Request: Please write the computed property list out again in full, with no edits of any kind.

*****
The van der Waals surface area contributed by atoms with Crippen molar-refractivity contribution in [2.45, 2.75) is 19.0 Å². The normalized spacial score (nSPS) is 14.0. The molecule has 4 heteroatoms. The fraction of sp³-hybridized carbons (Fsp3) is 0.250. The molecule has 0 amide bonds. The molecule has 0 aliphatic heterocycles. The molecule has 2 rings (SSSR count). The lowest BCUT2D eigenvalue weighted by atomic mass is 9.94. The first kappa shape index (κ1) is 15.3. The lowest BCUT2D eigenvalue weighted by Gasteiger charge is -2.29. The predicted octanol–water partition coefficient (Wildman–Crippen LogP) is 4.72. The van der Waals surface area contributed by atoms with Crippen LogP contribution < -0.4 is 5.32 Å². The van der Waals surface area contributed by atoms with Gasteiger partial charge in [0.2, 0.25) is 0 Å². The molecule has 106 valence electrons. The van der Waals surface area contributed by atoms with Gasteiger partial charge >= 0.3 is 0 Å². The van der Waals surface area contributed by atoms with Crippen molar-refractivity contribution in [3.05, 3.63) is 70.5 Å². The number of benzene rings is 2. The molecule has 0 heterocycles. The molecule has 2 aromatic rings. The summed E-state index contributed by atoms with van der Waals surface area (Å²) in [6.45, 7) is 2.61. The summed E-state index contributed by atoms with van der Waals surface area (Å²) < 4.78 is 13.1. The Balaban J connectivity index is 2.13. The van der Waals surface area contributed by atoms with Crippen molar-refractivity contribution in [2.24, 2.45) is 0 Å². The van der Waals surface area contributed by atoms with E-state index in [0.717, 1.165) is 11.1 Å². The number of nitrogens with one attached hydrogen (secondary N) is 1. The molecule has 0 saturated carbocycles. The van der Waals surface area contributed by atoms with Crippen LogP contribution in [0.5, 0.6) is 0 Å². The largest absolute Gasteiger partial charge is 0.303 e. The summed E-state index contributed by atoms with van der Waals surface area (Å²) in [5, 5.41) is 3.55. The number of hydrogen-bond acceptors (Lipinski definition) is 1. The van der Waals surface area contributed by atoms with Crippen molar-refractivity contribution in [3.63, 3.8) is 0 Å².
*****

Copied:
The van der Waals surface area contributed by atoms with Crippen molar-refractivity contribution in [2.45, 2.75) is 19.0 Å². The normalized spacial score (nSPS) is 14.0. The molecule has 4 heteroatoms. The fraction of sp³-hybridized carbons (Fsp3) is 0.250. The molecule has 0 amide bonds. The molecule has 0 aliphatic heterocycles. The molecule has 2 rings (SSSR count). The lowest BCUT2D eigenvalue weighted by atomic mass is 9.94. The first kappa shape index (κ1) is 15.3. The lowest BCUT2D eigenvalue weighted by Gasteiger charge is -2.29. The predicted octanol–water partition coefficient (Wildman–Crippen LogP) is 4.72. The van der Waals surface area contributed by atoms with Crippen LogP contribution < -0.4 is 5.32 Å². The van der Waals surface area contributed by atoms with Gasteiger partial charge in [0.2, 0.25) is 0 Å². The molecule has 106 valence electrons. The van der Waals surface area contributed by atoms with Gasteiger partial charge >= 0.3 is 0 Å². The van der Waals surface area contributed by atoms with Crippen molar-refractivity contribution in [3.05, 3.63) is 70.5 Å². The number of benzene rings is 2. The molecule has 0 heterocycles. The molecule has 2 aromatic rings. The summed E-state index contributed by atoms with van der Waals surface area (Å²) in [6.45, 7) is 2.61. The summed E-state index contributed by atoms with van der Waals surface area (Å²) < 4.78 is 13.1. The Balaban J connectivity index is 2.13. The van der Waals surface area contributed by atoms with Crippen molar-refractivity contribution in [2.24, 2.45) is 0 Å². The van der Waals surface area contributed by atoms with E-state index in [0.717, 1.165) is 11.1 Å². The number of nitrogens with one attached hydrogen (secondary N) is 1. The molecule has 0 saturated carbocycles. The van der Waals surface area contributed by atoms with Crippen LogP contribution in [0.5, 0.6) is 0 Å². The largest absolute Gasteiger partial charge is 0.303 e. The summed E-state index contributed by atoms with van der Waals surface area (Å²) in [5, 5.41) is 3.55. The number of hydrogen-bond acceptors (Lipinski definition) is 1. The van der Waals surface area contributed by atoms with Crippen molar-refractivity contribution in [3.63, 3.8) is 0 Å².